The Premier also said during a visit to the area that Pyongyang wanted to turn it into a “cultural resort envied by the whole world” and a “modern and all-inclusive international tourist resort”.
The Mount Kumgang complex was once one of the two biggest inter-Korean projects.
But the murder of a female South Korean tourist in a bloody shooting saw tours to the outpost stopped by worried officials in Seoul.
North Korea later claimed the dead woman, Park Wang-na, had strayed into a military zone after ignoring warning shots from its guards.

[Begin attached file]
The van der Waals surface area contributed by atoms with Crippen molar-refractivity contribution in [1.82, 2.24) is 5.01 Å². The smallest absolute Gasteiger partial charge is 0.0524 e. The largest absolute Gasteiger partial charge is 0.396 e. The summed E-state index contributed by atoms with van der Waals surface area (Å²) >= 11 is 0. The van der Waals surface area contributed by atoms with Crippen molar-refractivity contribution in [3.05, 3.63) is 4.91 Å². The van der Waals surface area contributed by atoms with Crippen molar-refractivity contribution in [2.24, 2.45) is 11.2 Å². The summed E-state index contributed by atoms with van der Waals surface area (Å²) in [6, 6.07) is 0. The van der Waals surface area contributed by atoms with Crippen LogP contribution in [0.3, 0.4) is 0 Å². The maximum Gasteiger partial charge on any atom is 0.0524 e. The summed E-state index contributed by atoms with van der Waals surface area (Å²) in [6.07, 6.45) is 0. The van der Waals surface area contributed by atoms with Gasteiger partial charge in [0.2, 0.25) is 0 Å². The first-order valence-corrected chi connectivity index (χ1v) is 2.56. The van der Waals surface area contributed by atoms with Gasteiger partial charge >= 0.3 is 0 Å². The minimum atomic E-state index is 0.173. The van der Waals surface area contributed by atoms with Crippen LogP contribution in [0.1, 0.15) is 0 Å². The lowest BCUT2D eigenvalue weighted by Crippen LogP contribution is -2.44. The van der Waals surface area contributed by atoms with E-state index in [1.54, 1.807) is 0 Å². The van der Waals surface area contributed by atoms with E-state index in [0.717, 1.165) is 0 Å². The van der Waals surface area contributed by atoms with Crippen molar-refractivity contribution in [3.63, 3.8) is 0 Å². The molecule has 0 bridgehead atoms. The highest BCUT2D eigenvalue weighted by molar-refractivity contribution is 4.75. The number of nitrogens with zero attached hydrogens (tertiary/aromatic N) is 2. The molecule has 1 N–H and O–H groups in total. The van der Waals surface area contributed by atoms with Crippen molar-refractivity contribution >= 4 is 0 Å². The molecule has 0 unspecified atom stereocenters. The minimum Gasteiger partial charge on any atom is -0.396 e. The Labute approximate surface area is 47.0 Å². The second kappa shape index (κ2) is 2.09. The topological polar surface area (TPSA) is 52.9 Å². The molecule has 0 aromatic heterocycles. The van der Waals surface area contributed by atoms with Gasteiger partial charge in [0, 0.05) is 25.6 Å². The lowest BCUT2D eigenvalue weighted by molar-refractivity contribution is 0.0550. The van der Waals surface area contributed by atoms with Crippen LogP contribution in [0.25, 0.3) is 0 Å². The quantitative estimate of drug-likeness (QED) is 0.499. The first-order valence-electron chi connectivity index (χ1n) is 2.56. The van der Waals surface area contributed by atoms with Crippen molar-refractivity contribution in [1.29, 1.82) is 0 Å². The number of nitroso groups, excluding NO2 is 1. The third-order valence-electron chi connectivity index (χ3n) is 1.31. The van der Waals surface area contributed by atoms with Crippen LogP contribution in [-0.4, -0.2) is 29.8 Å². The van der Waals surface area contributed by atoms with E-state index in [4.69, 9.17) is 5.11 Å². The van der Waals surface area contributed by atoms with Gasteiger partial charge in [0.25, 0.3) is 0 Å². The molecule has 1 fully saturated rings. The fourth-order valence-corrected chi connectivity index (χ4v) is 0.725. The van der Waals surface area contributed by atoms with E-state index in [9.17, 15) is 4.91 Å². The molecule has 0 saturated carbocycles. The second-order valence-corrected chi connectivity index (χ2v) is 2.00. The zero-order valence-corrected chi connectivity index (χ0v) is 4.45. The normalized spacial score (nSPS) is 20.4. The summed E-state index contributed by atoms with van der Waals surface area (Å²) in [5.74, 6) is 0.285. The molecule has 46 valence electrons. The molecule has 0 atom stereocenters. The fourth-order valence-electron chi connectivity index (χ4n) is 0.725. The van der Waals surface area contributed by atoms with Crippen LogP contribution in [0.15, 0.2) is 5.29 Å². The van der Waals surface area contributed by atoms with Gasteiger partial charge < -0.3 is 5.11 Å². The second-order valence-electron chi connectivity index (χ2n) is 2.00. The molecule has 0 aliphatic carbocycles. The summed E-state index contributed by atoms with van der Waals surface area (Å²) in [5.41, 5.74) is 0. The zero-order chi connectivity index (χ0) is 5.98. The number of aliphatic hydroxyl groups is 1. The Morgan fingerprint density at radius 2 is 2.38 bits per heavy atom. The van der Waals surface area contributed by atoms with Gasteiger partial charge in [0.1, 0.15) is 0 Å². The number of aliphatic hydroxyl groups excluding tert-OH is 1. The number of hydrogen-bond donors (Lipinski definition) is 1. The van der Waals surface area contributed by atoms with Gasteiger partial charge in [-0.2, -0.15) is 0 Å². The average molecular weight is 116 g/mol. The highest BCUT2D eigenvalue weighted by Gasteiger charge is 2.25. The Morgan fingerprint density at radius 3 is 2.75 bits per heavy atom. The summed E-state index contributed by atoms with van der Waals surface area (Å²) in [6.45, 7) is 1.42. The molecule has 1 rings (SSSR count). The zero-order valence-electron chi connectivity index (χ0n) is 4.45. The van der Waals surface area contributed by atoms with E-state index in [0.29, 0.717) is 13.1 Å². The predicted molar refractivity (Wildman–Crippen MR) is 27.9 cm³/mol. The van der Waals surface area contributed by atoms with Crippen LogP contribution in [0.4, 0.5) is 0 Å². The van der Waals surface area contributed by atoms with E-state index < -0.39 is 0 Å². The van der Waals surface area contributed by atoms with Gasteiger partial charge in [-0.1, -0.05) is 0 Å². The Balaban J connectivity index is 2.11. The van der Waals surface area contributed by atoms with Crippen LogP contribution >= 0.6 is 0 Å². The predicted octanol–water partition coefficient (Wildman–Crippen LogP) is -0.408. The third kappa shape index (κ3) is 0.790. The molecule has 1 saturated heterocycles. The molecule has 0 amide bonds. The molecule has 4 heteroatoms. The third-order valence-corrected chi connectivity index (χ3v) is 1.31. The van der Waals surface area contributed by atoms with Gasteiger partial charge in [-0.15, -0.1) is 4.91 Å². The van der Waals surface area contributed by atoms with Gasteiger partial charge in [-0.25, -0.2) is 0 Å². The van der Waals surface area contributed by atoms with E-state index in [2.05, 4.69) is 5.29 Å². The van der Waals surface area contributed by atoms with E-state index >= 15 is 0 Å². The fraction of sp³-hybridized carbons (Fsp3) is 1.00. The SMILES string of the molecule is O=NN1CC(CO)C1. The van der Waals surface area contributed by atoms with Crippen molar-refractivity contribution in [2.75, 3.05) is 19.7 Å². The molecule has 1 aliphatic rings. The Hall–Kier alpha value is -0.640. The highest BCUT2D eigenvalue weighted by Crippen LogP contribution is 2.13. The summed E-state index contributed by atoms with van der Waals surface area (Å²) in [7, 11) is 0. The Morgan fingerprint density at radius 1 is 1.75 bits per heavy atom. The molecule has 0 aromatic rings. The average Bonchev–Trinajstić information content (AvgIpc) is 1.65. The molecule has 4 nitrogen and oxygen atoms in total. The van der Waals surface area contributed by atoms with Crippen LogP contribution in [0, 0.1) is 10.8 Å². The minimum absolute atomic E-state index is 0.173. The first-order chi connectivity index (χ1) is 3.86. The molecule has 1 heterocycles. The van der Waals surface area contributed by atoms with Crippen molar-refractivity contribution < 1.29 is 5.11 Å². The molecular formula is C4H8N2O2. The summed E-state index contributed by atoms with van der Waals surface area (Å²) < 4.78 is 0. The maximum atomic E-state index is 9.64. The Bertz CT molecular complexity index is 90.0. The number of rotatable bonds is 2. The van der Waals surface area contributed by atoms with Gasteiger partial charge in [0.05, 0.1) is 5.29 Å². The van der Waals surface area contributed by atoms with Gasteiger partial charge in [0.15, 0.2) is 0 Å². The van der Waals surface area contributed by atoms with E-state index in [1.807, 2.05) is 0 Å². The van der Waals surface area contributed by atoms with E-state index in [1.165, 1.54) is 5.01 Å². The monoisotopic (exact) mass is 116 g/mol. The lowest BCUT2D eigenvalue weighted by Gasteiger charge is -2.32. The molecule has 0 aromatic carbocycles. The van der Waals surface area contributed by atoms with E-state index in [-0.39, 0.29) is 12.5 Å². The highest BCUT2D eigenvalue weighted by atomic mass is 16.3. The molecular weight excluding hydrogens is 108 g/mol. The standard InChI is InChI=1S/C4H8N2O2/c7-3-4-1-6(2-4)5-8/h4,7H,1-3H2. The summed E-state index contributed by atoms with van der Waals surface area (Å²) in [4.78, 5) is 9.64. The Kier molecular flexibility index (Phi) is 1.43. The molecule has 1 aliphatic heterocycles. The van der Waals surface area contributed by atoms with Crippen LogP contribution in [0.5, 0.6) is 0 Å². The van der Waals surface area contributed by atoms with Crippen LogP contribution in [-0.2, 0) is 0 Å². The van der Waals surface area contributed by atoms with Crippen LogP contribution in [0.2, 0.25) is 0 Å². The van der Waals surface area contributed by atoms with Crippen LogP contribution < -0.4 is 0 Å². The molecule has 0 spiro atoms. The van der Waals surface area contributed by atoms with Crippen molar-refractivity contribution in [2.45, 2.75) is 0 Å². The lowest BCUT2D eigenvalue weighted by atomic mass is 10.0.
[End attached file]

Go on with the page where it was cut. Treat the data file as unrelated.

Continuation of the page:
The reclusive North has long wanted to resume the lucrative visits, but they would violate international sanctions imposed on Pyongyang over its nuclear and ballistic weapons programs.
“The Kim regime will struggle to find the resources to redevelop Mount Kumgang and needs outside investment, but is signalling it will downgrade South Korean partners and stakeholders,” said Leif-Eric Easley, a professor at Ewha University in Seoul.
“By holding Seoul’s hopes for engagement at risk, Kim is pressuring the Moon administration (led by South Korean President Moon Jae-in) to find ways of resuming financial benefits for the North.”
This article originally appeared on The Sun and was reproduced with permission